And some of those stories are just for our dinner table. Because of the opportunity to play basketball, our family has created our own memories, from grandpa meeting us to drop off forgotten shoes, to having our engine basically rebuilt in two days while in Chicago. (Thank you, Brett!) You have strengthened my family by allowing us to experience life, both on the court and off. Thank you, basketball, even as my son’s career ends and I feel the pain of never watching him drive to the basket again, my heart is filled with joy for being the father of a basketball player.
P.S. My elementary daughters have enjoyed the game, too. My second daughter plans on playing next year in junior high.
I have over six different drafts of this post. I have different introductions, pop culture references, links, and music in the rough drafts. The issue I want to talk about is the power of fatherhood. More specifically the devastating power of not having a father in a child’s life.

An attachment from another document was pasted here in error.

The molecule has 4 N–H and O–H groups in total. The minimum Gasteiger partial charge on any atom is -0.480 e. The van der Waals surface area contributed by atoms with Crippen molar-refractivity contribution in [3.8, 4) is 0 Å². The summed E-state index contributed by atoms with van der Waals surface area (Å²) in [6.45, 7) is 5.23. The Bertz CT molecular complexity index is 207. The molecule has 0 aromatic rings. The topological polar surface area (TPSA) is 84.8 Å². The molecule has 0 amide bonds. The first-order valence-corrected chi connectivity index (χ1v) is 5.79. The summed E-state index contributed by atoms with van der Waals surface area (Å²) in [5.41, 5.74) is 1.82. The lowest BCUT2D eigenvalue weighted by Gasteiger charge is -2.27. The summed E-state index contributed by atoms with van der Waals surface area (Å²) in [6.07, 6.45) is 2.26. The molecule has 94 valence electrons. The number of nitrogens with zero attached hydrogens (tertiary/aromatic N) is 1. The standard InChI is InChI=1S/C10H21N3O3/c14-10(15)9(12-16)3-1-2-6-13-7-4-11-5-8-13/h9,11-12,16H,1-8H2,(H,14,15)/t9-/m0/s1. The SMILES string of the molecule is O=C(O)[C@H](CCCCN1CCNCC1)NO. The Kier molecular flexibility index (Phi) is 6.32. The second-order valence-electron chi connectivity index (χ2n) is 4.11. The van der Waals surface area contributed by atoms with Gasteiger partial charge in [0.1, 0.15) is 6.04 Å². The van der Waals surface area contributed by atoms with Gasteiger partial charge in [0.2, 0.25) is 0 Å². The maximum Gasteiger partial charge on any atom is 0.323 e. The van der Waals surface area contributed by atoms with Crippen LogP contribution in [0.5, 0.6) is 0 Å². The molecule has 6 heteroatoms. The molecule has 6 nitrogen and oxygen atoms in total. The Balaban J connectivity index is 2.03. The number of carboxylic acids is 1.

I have been working with the idea of doing a series of posts about what it is really like to be a dad, but an episode of Happy Daysgot me thinking about the effects of not having a father in my life and the effect it has for other kids. I had never seen the episode of Happy Days before. My youngest daughter likes the show Happy Days. We watch the show on MeTV. One Sunday afternoon the episode, “Arthur, Arthur,” was playing. The episode is part of the last season of the show. By the end, I was in tears.
The story line of Fonzie and his dad is highlighted in season 6 with the episode, “Christmas Time”.